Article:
Formation flying: CloudSat is going to be part of the A-train (Aqua in the lead and Aura at the tail), consisting of the following S/C sequence: Aqua, CloudSat, CALIPSO, PARASOL, and Aura. Formation flying is a navigation strategy that enables CloudSat to closely track the groundtracks of the lidar spacecraft CALIPSO and Aqua in a very precise way. After launch, maneuvers within the first 45 days of the mission will bring the CloudSat spacecraft into formation with the other two spacecraft. The CloudSat orbit will be adjusted and monitored to hold the CloudSat spacecraft at a fixed distance/time from CALIPSO. CloudSat is to trail Aqua by ≤ 120 s and will maneuver to just 15 s ahead of CALIPSO. CloudSat will then maintain a tight formation with CALIPSO by controlling its cross-track motion to within ±1 km of the CALIPSO ground track. This is achieved by placing CloudSat in a small circulation orbit relative to CALIPSO and contained within CALIPSO's control box. The chosen delay is a compromise between the desire to minimize the time delay between the radar and lidar measurements and the need to hold the frequency of formation flying maintenance maneuvers to an interval of once per week or longer. In this way, the radar footprint will spatially overlay the lidar footprint much of the time, creating coordinated and essentially simultaneous measurements. The mean separation time of CloudSat from CALIPSO is 15 seconds. 13) 14)
The addition of the CloudSat and CALIPSO satellites into the constellation, and the controlled maintenance of this formation of satellites, brings the opportunity of combining active (the CloudSat radar and the CALIPSO lidar) with the more traditional passive measurement approaches and Aqua, Aura and PARASOL.
Figure 2: Illustration of the A-train formation flight configuration (image credit: NASA)
Figure 3: Alternate view of CloudSat (image credit: Ball Aerospace)
Figure 4: Line drawing of the CloudSat spacecraft (image credit: NASA)
• The CloudSat spacecraft and its payload are operating nominally during the sunlit portion of the orbit in 2014.
• December 11, 2013: CloudSat successfully executed an 'Orbit Lower Maneuver' on 6 December, 2013. The spacecraft is well positioned in it's constellation control box and is in good ground track alignment with CALIPSO. It is expected that this was the last maneuver of 2013, baring any unexpected atmospheric behavior. 15)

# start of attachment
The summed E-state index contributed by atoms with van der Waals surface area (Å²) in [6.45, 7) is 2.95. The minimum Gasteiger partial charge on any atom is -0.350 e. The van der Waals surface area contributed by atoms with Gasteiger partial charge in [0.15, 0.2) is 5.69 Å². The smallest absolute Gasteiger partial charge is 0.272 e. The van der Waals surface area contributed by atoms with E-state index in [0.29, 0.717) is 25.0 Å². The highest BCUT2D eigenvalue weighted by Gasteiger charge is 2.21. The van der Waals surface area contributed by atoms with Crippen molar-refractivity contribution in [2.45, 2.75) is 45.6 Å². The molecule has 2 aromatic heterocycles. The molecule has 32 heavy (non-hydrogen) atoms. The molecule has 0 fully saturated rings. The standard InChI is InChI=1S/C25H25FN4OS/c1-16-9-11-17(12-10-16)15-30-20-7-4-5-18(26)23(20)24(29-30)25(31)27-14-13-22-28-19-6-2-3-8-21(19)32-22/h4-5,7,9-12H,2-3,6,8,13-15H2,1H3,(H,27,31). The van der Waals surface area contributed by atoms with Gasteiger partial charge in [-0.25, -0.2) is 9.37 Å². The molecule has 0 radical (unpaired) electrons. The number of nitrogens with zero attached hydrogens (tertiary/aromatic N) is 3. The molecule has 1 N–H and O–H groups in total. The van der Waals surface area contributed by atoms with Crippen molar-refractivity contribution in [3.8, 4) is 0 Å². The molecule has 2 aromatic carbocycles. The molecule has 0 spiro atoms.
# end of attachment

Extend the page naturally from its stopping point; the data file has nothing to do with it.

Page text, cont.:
• June 2013: The 2013 Senior Review evaluated 13 NASA satellite missions in extended operations: ACRIMSAT, Aqua, Aura, CALIPSO, CloudSat, EO-1, GRACE, Jason-1, OSTM, QuikSCAT, SORCE, Terra, and TRMM. The Senior Review was tasked with reviewing proposals submitted by each mission team for extended operations and funding for FY14-FY15, and FY16-FY17. Since CloudSat, GRACE, QuikSCAT and SORCE have shown evidence of aging issues, they received baseline funding for extension through 2015. 16)
- Continuing the CloudSat mission carries a number of benefits: 1) allowing for new science in the context of weather and climate variability and also enabling new products, 2) uninterrupted applications to aviation and weather forecasting, 3) improved understanding of seasonal and inter-annual variations in cloud behavior, 4) enhanced data for evaluating model behavior, and 5) providing calibration for future missions such as EarthCARE (2016) and GPM (2014). There is also strong synergy with the future OCO-2 mission as the oxygen A-band from OCO-2 provides complementary information on clouds.
• May 2013: Despite a serious battery anomaly (in April 2011), CloudSat has returned to normal operations and has also rejoined the A-Train. The team had to extensively modify the method of operations, including the plans for performing burns. On-orbit data has demonstrated a robust system that is capable of maintaining formation relative to CALIPSO. CloudSat expects to be operational for many additional years – the remaining fuel onboard the vehicle should last for approximately another 7 years, and no other components on the spacecraft have shown any measurable degradation. 17)
• On July 24, 2012, the CloudSat spacecraft successfully executed the first Drag Make-Up (DMU) maneuver, since returning to the A-Train. This 12.5 cm/s maneuver successfully adjusted the position of the spacecraft within it's control box and aligned the ground track for formation flying with Calipso [Ref. 18) Update of July 26, 2012] .
• On July 17, 2012, the CloudSat spacecraft successfully executed an “Inclination Increase Maneuver”. The results indicate very small underperformance, which will be corrected by a DMU (Drag Make Up) maneuver on 25 July. Last night's maneuver successfully positioned the CloudSat spacecraft 108 seconds behind CALIPSO and in alignment with the other A-Train (Afternoon Constellation) satellites. This completes the maneuver campaign to return CloudSat to the A-Train (update of July 19, 2012, Ref. 23).
• The CloudSat spacecraft returned to the A-Train with an orbit raise maneuver on May 15, 2012. CloudSat is now in a position about 100 seconds behind CALIPSO. An inclination-increase maneuver will be performed in mid-July to achieve footprint overlap between CALIPSO's lidar and CloudSat's radar instruments. 19) 20)
• In January 2012, CloudSat continues to fully operate in the mode (DO-OP) and all issues with the SSR (Solid State Recorder) operation have been resolved. CloudSat plans on rejoining the A-Train constellation orbit beginning February 3, 2012 to be completed by the end of February (Ref. 23): update for January 23, 2012).